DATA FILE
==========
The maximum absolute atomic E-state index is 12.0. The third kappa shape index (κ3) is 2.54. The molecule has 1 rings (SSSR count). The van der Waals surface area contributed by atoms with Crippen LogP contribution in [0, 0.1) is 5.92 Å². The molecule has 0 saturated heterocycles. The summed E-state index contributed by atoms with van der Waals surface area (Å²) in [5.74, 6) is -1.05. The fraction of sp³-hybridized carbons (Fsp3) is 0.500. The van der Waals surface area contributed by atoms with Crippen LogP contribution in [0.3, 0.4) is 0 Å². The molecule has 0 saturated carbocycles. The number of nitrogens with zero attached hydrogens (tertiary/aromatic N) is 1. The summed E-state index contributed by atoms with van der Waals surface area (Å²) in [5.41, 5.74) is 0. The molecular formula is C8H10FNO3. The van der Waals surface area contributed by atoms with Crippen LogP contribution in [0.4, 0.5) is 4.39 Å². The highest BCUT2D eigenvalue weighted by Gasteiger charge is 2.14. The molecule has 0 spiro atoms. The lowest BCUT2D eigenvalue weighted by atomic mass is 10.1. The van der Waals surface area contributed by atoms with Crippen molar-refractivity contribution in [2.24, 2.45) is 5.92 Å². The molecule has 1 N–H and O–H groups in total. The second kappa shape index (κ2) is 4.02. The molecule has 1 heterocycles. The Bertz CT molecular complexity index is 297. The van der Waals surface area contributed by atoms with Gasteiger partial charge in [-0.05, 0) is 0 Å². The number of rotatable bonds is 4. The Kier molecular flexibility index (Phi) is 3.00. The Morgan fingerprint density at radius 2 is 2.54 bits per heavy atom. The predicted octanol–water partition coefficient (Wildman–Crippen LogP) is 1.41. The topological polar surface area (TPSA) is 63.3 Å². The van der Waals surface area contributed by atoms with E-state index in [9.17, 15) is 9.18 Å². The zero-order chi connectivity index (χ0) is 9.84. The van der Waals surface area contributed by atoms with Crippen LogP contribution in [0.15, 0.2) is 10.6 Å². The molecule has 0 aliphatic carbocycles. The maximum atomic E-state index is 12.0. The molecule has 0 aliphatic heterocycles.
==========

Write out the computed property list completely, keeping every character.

The maximum absolute atomic E-state index is 12.0. The third kappa shape index (κ3) is 2.54. The molecule has 1 rings (SSSR count). The van der Waals surface area contributed by atoms with Crippen LogP contribution in [0, 0.1) is 5.92 Å². The molecule has 0 saturated heterocycles. The summed E-state index contributed by atoms with van der Waals surface area (Å²) in [5.74, 6) is -1.05. The fraction of sp³-hybridized carbons (Fsp3) is 0.500. The van der Waals surface area contributed by atoms with Crippen LogP contribution in [0.3, 0.4) is 0 Å². The molecule has 0 saturated carbocycles. The number of nitrogens with zero attached hydrogens (tertiary/aromatic N) is 1. The summed E-state index contributed by atoms with van der Waals surface area (Å²) in [5.41, 5.74) is 0. The molecular formula is C8H10FNO3. The van der Waals surface area contributed by atoms with Crippen LogP contribution in [0.4, 0.5) is 4.39 Å². The highest BCUT2D eigenvalue weighted by Gasteiger charge is 2.14. The molecule has 0 spiro atoms. The lowest BCUT2D eigenvalue weighted by atomic mass is 10.1. The van der Waals surface area contributed by atoms with Crippen molar-refractivity contribution in [2.24, 2.45) is 5.92 Å². The molecule has 1 N–H and O–H groups in total. The second kappa shape index (κ2) is 4.02. The molecule has 1 heterocycles. The Bertz CT molecular complexity index is 297. The van der Waals surface area contributed by atoms with Gasteiger partial charge in [-0.05, 0) is 0 Å². The number of rotatable bonds is 4. The Kier molecular flexibility index (Phi) is 3.00. The Morgan fingerprint density at radius 2 is 2.54 bits per heavy atom. The predicted octanol–water partition coefficient (Wildman–Crippen LogP) is 1.41. The topological polar surface area (TPSA) is 63.3 Å². The van der Waals surface area contributed by atoms with E-state index in [9.17, 15) is 9.18 Å². The zero-order chi connectivity index (χ0) is 9.84. The van der Waals surface area contributed by atoms with Crippen LogP contribution in [0.15, 0.2) is 10.6 Å². The molecule has 0 aliphatic carbocycles. The maximum atomic E-state index is 12.0. The molecule has 0 aliphatic heterocycles.